Children of the Lewis household learned to not fake sick. False ailments were met with threats of strep cultures performed in my parents bathroom; that frightening cotton swab smacking against the gag reflex in the backs of our throats. Spawn of Lewis were hypochondriacs by nature, as our father could diagnose our ailments at the drop of the hat.

My sister, a ballerina (the family diagnosed “house hypochondriac”), and I, a lazy motherfucker slash theater kid, often developed some sort of pain somewhere that our father would poke and prod at. The “does this hurt?” questionnaire would consist on him pressing on joints with his over-sized fingers hard enough that it hurt regardless of if there was something wrong or not. While my sister had several joint strains and muscle pulls, and my brother had the occasional mistep (think he “broke” his knee once while skiing), I was the accident prone one, breaking both of my wrists and ankles over the course of 15 years (in order of appearance: sledding, running backwards on concrete and tripping, learning to skateboard on brick, and rolling my ankle in the first minute of a basketball game.)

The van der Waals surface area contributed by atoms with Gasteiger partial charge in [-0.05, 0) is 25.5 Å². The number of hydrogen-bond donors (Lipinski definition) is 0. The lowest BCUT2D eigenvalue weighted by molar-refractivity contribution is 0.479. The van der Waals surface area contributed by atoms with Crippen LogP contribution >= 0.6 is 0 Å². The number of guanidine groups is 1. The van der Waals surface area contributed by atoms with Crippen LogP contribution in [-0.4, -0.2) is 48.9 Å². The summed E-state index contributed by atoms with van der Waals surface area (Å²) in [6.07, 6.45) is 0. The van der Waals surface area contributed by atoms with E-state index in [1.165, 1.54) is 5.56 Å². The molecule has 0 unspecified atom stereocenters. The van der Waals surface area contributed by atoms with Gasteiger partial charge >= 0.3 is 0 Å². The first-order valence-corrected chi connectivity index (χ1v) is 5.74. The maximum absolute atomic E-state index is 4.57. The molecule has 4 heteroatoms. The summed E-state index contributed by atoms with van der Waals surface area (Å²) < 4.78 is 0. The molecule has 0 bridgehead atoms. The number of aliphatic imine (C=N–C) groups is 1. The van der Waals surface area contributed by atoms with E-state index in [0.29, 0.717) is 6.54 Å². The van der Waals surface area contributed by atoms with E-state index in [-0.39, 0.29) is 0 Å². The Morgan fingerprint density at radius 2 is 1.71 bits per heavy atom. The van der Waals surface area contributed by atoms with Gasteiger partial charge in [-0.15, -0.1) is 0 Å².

Chondromalacia patella,” my father once declared. My sister and I claimed to both suffer from the stiff grinding kneecap tendons and shared multiple knee braces over the years. I thought he had possibly made this up, like my French teacher inventing “poisson d’Avril.” My father was an excellent bullshitter, and even if he had no idea what it actually was, he could probably give it some complicated Latin name and some list of symptoms I had experienced. My mother and I figured out he could probably win “Who Wants to be a Millionaire” regardless of if he knew the answer or not; he was very convincing. For all we know, I was a very sick child. Well, I definitely was a sick – I’ve always been morbid and a serious case of sarcasm – there’s no question there. Maybe my sickness brought out the caged genius in me; My mother occasionally still shows off a watercolor painting of a flamingo I did when I was 7 and home sick with a cold; she swears it’s some of the best work I’ve ever done. I think this is further proof that I do my best work when incredibly uncomfortable.